We begin with the noun 眉 (mayu), “eyebrow(s).” This is marked as a target location by the particle に (ni), and the verb targeting the eyebrows is 付ける (tsukeru), a word with a variety of nuanced meanings but generally along the lines of “to attach.” The particle を (wo) marks the direct object to be attached; it is the noun 唾 (tsuba), “saliva.”


This apparently comes from a folk belief that rubbing one’s spit into one’s eyebrows is somehow effective against the trickster powers of foxes and tanuki. (In one explanation, this is because eyebrows anointed with spit appear to be on fire on the spiritual plane, which frightens the trickster away!)

眉 may be expanded to 眉毛 (mayuge), “eyebrow hair.” Alternately, the verb may be replaced with 塗る (nuru), “to paint,” or する (suru), “to do.” The whole phrase may even be contracted to the catchphrase 眉唾 (mayutsuba).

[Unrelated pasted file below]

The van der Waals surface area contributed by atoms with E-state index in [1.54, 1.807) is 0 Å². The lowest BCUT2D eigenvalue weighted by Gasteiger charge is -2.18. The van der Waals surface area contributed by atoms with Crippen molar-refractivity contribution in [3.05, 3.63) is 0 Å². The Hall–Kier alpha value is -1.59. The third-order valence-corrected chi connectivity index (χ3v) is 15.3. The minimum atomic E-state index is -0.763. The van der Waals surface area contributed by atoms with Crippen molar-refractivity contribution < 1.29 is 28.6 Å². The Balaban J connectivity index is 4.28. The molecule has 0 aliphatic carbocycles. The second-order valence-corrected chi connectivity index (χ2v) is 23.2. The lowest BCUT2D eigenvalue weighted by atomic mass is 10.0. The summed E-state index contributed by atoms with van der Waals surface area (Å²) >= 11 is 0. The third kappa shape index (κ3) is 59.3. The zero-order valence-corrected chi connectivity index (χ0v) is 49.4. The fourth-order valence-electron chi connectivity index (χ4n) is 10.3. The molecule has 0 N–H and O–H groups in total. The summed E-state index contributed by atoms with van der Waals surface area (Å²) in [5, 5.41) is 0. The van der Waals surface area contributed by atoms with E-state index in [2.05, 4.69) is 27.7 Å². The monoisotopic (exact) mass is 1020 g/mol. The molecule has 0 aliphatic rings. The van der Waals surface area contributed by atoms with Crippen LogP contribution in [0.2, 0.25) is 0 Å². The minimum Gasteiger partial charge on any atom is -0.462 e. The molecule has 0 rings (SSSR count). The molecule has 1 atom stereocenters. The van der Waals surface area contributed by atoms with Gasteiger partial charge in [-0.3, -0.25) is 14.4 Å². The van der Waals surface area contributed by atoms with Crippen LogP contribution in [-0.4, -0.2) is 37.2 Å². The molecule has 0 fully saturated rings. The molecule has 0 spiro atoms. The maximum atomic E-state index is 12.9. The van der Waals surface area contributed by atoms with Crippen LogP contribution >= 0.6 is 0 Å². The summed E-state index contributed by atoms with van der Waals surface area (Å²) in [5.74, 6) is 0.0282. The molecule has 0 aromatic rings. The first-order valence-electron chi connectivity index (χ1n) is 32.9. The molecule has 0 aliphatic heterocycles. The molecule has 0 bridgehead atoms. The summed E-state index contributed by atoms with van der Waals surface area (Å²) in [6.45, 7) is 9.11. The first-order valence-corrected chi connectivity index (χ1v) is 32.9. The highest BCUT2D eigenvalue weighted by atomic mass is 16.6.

Readers of Japanese may be interested in this 11-year-old comic on somebody’s blog.


Example sentence:


(“Kuruma to ka takai mono wo kau toki wa, koukai suru koto ga nai you ni, shikkari to mayu ni tsuba wo tsukete oita hou ga ii to omou.”)

[“When you’re buying something expensive like a car, I think that you need to make sure to be on your guard against trickery, unless you want to regret it later.”]

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Hot air rises


Literally: mind/heart – spirit – raise – raise

Alternately: In high spirits; triumphant, elated… by extension, boastful; proud unto arrogance; full of oneself. Often used with the ironic or critical nuance that someone’s inflated self-esteem is not actually in keeping with what they deserve.